Disclaimer:

Medidex is not a provider of medical services and all information is provided for the convenience of the user. No medical decisions should be made based on the information provided on this website without first consulting a licensed healthcare provider.This website is intended for persons 18 years or older. No person under 18 should consult this website without the permission of a parent or guardian.

CITRIC ACID MONOHYDRATE, TRISODIUM CITRATE DIHYDRATE, SODIUM PHOSPHATE, MONOBASIC, MONOHYDRATE, ANHYDROUS DEXTROSE

&times

Overview

What is Haemonetics Anticoagulant Citrate Phosphate Double Dextrose Solution (CP2D)?



What does Haemonetics Anticoagulant Citrate Phosphate Double Dextrose Solution (CP2D) look like?



What are the available doses of Haemonetics Anticoagulant Citrate Phosphate Double Dextrose Solution (CP2D)?

The container for all CP2D and AS-3 solutions is a flexible polyvinyl chloride (PVC) bag sized for holding the appropriate amount of solution. The bag has a single port that is used for bag filling. The port is sealed after filling with a male luer assembly (CP2D) or female luer assembly (AS-3). Both the male and female luers are gamma irradiated prior to use. The plastic bag is contained in an overwrap which is added prior to sterilization.

The formulations for these products are as follows:

Citrate Phosphate Double Dextrose Solution (CP2D)

Additive Solution 3 (AS-3)

What should I talk to my health care provider before I take Haemonetics Anticoagulant Citrate Phosphate Double Dextrose Solution (CP2D)?

Sorry No records found

How should I use Haemonetics Anticoagulant Citrate Phosphate Double Dextrose Solution (CP2D)?

The Haemonetics 250mL Anticoagulant Citrate Phosphate Double Dextrose (CP2D) and 250mL Additive Solution Formula 3 (AS-3) nutrient solution are intended to be used only with automated apheresis devices for collecting human blood and blood components. The anticoagulant solution is metered by the apheresis machine into the collected whole blood. It is not to be infused directly into the donor. After the anticoagulant is used, the bag in which it was contained is discarded. When collecting plasma in the RBCP protocol, the plasma is collected into an empty plasma collection bag. One hundred milliliters (100ml) of AS-3 is transferred into one RBC collection bag when using the RBCP protocol or 2 separate bags when using the 2RBC protocol. AS-3 solution provides nutrients to keep the red blood cells viable for 42 days when refrigerated.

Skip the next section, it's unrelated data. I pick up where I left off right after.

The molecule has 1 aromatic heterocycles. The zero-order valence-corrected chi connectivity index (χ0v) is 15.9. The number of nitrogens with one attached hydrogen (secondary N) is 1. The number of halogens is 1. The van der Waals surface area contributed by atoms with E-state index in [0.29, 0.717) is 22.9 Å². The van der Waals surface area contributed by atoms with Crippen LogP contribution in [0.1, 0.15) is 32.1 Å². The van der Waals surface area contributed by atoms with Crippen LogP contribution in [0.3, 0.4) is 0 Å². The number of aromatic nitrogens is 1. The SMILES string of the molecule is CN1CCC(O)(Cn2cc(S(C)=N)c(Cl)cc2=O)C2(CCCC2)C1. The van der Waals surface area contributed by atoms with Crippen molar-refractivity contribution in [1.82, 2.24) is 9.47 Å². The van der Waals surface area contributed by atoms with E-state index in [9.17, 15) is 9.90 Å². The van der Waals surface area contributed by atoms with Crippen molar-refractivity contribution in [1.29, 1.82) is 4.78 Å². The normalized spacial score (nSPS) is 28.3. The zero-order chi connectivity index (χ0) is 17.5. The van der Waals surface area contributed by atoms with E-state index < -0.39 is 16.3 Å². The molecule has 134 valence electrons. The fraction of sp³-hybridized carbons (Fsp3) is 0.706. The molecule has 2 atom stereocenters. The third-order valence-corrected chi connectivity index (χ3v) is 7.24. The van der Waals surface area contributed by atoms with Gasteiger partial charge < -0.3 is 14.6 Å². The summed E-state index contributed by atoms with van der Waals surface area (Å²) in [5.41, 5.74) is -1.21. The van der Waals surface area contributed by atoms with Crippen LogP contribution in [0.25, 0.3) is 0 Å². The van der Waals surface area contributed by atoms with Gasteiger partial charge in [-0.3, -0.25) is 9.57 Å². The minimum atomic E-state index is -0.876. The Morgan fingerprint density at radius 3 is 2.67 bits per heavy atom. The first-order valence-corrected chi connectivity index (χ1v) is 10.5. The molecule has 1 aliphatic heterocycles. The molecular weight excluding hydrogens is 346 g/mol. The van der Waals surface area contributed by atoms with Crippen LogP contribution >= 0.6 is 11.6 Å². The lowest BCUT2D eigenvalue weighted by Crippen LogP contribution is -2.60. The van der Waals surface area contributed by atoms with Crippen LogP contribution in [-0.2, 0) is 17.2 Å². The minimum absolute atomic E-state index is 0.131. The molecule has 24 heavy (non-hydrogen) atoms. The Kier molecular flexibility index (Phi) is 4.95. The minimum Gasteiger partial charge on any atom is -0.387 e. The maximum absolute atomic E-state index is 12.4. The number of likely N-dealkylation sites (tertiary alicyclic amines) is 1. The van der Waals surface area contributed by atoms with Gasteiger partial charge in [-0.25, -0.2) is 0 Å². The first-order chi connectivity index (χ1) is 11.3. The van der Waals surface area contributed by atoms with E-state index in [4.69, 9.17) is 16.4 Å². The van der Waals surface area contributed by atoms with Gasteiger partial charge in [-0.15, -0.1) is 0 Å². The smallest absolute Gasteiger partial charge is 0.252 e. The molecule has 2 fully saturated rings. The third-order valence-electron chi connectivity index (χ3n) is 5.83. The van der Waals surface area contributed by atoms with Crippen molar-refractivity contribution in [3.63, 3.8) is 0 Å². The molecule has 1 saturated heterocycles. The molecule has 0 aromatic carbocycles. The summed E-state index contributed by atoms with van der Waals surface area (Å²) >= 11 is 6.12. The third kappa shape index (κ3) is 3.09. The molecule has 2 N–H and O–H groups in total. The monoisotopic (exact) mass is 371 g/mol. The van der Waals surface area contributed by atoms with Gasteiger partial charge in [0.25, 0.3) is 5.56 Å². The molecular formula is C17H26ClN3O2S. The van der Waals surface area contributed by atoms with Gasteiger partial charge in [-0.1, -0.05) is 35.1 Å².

CP2D is also indicated for the collection of FFP and PF24 plasma, collected and stored plasma collected using the 822, 822-2P and 822F-2P disposable sets may be frozen within 8 hours (FFP) or within 24 hours which includes 8 hours room temperature storage and 16 hours refrigeration storage (PF24).

The 300mL AS-3 is used in conjunction with automated red blood cell washing devices. AS-3 serves as the nutrient solution for storage of the red blood cell product after deglycerolization. The red blood cells are washed using the Model 215 System. AS-3 is used for priming the disposable and for the last wash of the red blood cells. The washed cells are then re-suspended in 100mL of the AS-3 before transfer into a product collection bag or storage bag. Additive Solution Formula 3 (AS-3) provides nutrients to keep the washed red blood cells viable for up to 14 days after washing when refrigerated.

Neither the CP2D nor the AS-3 container is used for the storage of blood or blood components.

CP2D Anticoagulant Solution and AS-3 Solution may be used with Haemonetics apheresis devices. See the Haemonetics Operation Manual for full operating instructions.

Prior to use of the solutions, check the solutions for leaks by squeezing each of the bags firmly. If leaks are found, discard the solution.


What interacts with Haemonetics Anticoagulant Citrate Phosphate Double Dextrose Solution (CP2D)?

Sorry No Records found


What are the warnings of Haemonetics Anticoagulant Citrate Phosphate Double Dextrose Solution (CP2D)?

Sorry No Records found


What are the precautions of Haemonetics Anticoagulant Citrate Phosphate Double Dextrose Solution (CP2D)?

Sorry No Records found


What are the side effects of Haemonetics Anticoagulant Citrate Phosphate Double Dextrose Solution (CP2D)?